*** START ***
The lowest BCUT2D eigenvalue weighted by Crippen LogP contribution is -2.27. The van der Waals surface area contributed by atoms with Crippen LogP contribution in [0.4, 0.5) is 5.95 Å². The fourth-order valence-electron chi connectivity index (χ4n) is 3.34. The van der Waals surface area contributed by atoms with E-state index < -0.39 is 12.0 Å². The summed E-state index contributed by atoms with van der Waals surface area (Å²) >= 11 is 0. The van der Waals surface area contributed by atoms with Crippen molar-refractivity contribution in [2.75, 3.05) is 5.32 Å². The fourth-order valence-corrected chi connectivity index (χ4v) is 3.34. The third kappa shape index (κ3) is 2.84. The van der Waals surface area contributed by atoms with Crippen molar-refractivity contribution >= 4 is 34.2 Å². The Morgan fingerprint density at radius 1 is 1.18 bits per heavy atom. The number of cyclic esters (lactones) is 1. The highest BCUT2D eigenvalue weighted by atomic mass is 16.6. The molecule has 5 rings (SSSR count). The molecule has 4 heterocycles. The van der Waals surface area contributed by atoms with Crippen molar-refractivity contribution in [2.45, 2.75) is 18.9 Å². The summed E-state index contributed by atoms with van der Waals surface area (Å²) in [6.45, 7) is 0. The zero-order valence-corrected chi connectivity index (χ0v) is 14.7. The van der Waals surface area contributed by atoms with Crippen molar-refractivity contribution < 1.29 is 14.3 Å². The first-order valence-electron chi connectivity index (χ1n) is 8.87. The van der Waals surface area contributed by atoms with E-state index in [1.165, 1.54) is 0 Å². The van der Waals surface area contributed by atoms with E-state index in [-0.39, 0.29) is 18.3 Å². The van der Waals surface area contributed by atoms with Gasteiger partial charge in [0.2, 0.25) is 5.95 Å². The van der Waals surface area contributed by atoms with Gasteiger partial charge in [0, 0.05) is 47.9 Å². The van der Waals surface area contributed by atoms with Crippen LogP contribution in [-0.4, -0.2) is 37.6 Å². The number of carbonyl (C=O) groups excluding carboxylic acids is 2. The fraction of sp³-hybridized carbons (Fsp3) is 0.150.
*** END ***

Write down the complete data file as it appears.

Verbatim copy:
The lowest BCUT2D eigenvalue weighted by Crippen LogP contribution is -2.27. The van der Waals surface area contributed by atoms with Crippen LogP contribution in [0.4, 0.5) is 5.95 Å². The fourth-order valence-electron chi connectivity index (χ4n) is 3.34. The van der Waals surface area contributed by atoms with E-state index < -0.39 is 12.0 Å². The summed E-state index contributed by atoms with van der Waals surface area (Å²) >= 11 is 0. The van der Waals surface area contributed by atoms with Crippen molar-refractivity contribution in [2.75, 3.05) is 5.32 Å². The fourth-order valence-corrected chi connectivity index (χ4v) is 3.34. The third kappa shape index (κ3) is 2.84. The van der Waals surface area contributed by atoms with Crippen molar-refractivity contribution >= 4 is 34.2 Å². The Morgan fingerprint density at radius 1 is 1.18 bits per heavy atom. The number of cyclic esters (lactones) is 1. The highest BCUT2D eigenvalue weighted by atomic mass is 16.6. The molecule has 5 rings (SSSR count). The molecule has 4 heterocycles. The van der Waals surface area contributed by atoms with Crippen molar-refractivity contribution in [2.45, 2.75) is 18.9 Å². The summed E-state index contributed by atoms with van der Waals surface area (Å²) in [6.45, 7) is 0. The zero-order valence-corrected chi connectivity index (χ0v) is 14.7. The van der Waals surface area contributed by atoms with Crippen molar-refractivity contribution < 1.29 is 14.3 Å². The first-order valence-electron chi connectivity index (χ1n) is 8.87. The van der Waals surface area contributed by atoms with E-state index in [1.165, 1.54) is 0 Å². The van der Waals surface area contributed by atoms with E-state index in [-0.39, 0.29) is 18.3 Å². The van der Waals surface area contributed by atoms with Gasteiger partial charge in [0.2, 0.25) is 5.95 Å². The van der Waals surface area contributed by atoms with Gasteiger partial charge in [0, 0.05) is 47.9 Å². The van der Waals surface area contributed by atoms with Crippen LogP contribution in [-0.4, -0.2) is 37.6 Å². The number of carbonyl (C=O) groups excluding carboxylic acids is 2. The fraction of sp³-hybridized carbons (Fsp3) is 0.150.